Frequently Asked Questions about Magazine and Book Publishing
1. How can I get started publishing my poems or stories in magazines?
First get acquainted with the magazines you want to be published in. Read a couple issues of each and then ask yourself honestly if your work is similar enough in style and theme that it might attract an editor’s eye. Next, go to each publication’s website or to its listing in one of the popular reference works, Poet’s Market or Novel and Short-Story Writer’s Market, and read whatever advice the editors have for writers. Pay special attention to “reading periods” (the times of the year when the editors actually read unsolicited manuscripts).
If the editors state that they prefer to receive work electronically, their website will provide instructions and the necessary mechanism. If they ask for hard copy, do not send electronically hoping that they won’t mind. If you mail work, always send a self-addressed stamped envelope for reply.
Include a very brief cover letter, telling them who you are and how many poems or the title of the story you are enclosing. (A good rule of thumb: send only one story at a time, or 5 to 7 pages of poetry.) If you have a couple publication credits that you are proud of, write, “my work has appeared in such-and-such, and in so-and-so.” Do not try to describe the work(s) you are sending in any way. Do not send the same work to more than one magazine at the same time unless the editors’ listings say, “simultaneous submissions okay.”
Be patient and wait. A reply may take many weeks. If four or more months have passed. you may send an email asking about the “status” of your submission. Do not call the editors on the phone. Remember, unless you’re a cross between God and William Carlos Williams and Philip Roth, you are going to get rejections, especially early on, but even well-known writers get rejected sometimes. Do not take the rejections personally, and don’t quit. Instead, when work is rejected, reread it; ask yourself why it was rejected, revise if necessary, and send it out again.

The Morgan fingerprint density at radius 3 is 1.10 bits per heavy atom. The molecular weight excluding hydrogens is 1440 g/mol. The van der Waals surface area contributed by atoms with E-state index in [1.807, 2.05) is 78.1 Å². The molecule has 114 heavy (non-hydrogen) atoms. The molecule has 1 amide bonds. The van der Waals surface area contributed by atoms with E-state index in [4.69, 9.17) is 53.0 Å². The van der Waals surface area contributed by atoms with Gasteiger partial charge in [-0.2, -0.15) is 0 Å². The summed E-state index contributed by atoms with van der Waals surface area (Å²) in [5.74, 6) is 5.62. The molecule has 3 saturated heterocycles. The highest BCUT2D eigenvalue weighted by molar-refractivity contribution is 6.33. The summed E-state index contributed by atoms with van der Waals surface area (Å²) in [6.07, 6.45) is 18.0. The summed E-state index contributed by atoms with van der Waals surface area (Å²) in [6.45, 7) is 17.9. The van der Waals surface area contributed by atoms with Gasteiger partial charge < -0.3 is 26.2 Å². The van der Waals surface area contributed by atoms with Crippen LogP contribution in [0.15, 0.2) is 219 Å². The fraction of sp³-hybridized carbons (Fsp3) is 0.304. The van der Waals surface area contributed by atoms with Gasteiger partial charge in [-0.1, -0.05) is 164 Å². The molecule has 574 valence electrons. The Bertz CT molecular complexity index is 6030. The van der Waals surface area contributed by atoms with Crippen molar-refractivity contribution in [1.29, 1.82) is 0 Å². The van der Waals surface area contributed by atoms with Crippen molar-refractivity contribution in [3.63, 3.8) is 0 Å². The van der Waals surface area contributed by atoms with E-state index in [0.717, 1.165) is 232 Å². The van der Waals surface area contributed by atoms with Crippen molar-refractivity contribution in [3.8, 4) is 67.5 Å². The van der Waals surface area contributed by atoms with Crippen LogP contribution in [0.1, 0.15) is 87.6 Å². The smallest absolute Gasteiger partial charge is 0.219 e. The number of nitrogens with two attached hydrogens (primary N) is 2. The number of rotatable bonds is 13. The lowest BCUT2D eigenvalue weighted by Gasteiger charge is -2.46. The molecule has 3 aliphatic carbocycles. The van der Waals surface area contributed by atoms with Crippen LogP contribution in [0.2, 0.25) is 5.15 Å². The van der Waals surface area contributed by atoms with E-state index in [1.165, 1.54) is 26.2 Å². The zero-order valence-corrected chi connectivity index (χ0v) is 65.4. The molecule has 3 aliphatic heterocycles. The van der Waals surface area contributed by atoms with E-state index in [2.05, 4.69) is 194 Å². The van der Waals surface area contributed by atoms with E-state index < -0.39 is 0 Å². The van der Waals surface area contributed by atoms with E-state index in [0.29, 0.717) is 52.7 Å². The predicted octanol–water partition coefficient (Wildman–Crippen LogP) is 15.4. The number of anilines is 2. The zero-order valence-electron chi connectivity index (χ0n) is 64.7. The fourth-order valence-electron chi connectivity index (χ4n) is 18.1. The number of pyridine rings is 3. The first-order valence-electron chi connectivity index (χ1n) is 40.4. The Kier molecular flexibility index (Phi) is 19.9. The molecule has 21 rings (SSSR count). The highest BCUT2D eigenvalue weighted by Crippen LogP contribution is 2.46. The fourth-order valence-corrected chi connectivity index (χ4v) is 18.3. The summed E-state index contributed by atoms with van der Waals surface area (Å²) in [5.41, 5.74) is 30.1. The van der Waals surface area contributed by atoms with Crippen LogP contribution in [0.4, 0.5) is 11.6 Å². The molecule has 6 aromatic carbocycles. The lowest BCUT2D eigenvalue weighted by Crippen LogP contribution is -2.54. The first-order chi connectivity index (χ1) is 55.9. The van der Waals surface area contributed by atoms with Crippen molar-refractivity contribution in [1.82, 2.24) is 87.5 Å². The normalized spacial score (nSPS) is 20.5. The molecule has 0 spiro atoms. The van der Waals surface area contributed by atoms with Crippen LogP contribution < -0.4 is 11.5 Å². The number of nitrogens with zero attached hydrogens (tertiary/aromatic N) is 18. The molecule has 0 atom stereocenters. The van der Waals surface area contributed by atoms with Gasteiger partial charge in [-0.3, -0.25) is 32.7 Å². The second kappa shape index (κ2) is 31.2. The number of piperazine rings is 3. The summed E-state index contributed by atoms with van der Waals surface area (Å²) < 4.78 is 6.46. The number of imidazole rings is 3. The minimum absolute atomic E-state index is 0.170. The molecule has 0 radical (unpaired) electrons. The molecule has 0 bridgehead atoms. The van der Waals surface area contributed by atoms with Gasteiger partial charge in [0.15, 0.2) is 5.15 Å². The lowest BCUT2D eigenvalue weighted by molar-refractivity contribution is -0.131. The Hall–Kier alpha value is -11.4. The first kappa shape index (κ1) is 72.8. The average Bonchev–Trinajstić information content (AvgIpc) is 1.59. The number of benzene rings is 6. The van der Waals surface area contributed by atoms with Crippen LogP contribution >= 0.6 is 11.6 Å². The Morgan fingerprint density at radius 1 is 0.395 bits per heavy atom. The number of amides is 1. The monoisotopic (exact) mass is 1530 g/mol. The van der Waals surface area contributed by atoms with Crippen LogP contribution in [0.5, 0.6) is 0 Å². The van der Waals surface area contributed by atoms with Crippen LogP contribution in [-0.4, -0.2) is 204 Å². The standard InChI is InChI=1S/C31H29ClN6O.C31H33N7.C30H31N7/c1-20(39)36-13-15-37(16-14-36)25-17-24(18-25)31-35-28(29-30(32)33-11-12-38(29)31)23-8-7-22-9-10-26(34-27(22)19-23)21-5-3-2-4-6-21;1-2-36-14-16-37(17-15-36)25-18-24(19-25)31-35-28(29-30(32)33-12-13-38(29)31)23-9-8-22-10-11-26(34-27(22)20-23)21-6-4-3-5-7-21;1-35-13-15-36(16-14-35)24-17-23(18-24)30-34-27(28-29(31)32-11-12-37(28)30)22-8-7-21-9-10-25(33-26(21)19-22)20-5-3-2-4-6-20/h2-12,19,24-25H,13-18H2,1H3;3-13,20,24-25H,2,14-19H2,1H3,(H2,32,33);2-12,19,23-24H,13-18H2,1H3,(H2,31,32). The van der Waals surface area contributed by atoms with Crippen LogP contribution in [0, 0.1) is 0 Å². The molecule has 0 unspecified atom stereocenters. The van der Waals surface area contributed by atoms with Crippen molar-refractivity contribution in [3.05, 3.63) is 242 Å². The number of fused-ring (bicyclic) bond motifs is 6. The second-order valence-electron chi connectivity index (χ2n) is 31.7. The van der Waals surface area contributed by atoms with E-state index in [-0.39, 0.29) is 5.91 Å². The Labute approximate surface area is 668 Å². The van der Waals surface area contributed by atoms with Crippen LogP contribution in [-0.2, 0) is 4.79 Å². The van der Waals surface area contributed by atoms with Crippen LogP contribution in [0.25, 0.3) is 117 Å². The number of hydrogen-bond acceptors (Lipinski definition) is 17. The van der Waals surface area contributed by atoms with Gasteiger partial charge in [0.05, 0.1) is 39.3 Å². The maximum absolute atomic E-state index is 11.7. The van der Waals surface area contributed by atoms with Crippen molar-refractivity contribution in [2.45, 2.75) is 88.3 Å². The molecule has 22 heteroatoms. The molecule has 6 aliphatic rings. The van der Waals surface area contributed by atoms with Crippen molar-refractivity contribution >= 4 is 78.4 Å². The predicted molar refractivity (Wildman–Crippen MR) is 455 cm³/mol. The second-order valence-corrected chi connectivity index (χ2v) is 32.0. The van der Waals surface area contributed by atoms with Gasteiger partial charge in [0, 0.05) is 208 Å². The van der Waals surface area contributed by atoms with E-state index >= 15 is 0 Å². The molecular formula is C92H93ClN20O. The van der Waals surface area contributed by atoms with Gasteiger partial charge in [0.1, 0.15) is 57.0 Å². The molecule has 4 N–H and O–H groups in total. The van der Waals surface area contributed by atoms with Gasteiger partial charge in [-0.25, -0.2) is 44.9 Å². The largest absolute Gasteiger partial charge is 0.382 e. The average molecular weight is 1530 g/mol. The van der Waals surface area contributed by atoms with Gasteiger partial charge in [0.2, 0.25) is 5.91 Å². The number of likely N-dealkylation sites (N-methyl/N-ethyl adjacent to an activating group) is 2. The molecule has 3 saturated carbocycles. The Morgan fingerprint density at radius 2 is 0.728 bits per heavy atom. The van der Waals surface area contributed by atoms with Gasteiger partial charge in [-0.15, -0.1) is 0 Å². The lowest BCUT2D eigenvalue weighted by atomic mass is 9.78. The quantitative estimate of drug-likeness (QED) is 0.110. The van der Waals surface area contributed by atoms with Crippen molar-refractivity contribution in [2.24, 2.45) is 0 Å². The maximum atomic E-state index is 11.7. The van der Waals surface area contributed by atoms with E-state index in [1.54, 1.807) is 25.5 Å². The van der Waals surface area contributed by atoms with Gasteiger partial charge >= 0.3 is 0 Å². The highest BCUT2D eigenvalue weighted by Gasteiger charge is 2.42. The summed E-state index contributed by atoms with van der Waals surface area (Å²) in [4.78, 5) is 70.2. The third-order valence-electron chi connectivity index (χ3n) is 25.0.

Remember to back up your work on a disk or flash drive, and don’t send out your only copy. Work does occasionally get lost in the mail.
2. Do I need to copyright my work before I send it out?
No, and you shouldn’t. It is the publisher’s responsibility to copyright the entire issue of a magazine or a printed book. If the author copyrights the work on his/her own, it complicates the process. Keep in mind that incidents in which poems or stories or even novels are stolen are exceedingly rare, and you shouldn’t worry about them.
3. I have published a number of stories or poems in magazines, and now I want to collect them in a book. Do I need to get permission from the magazines?
If those publications sent you a contract, check to see if there are any republication restrictions, but usually there are not. Most journals and magazines buy what is called “First Serial Rights,” and usually stipulate in their contracts (or on their websites or in their listings in the reference works and writer’s guides) that all rights revert to the author after publication. However, it is expected that you will note their earlier publication on an “Acknowledgments” page in your book. Check the front or back matter of a few story or poem collections for proper phrasing and presentation of this very important page. Remember that the editors of those publications will appreciate and remember you fondly for it.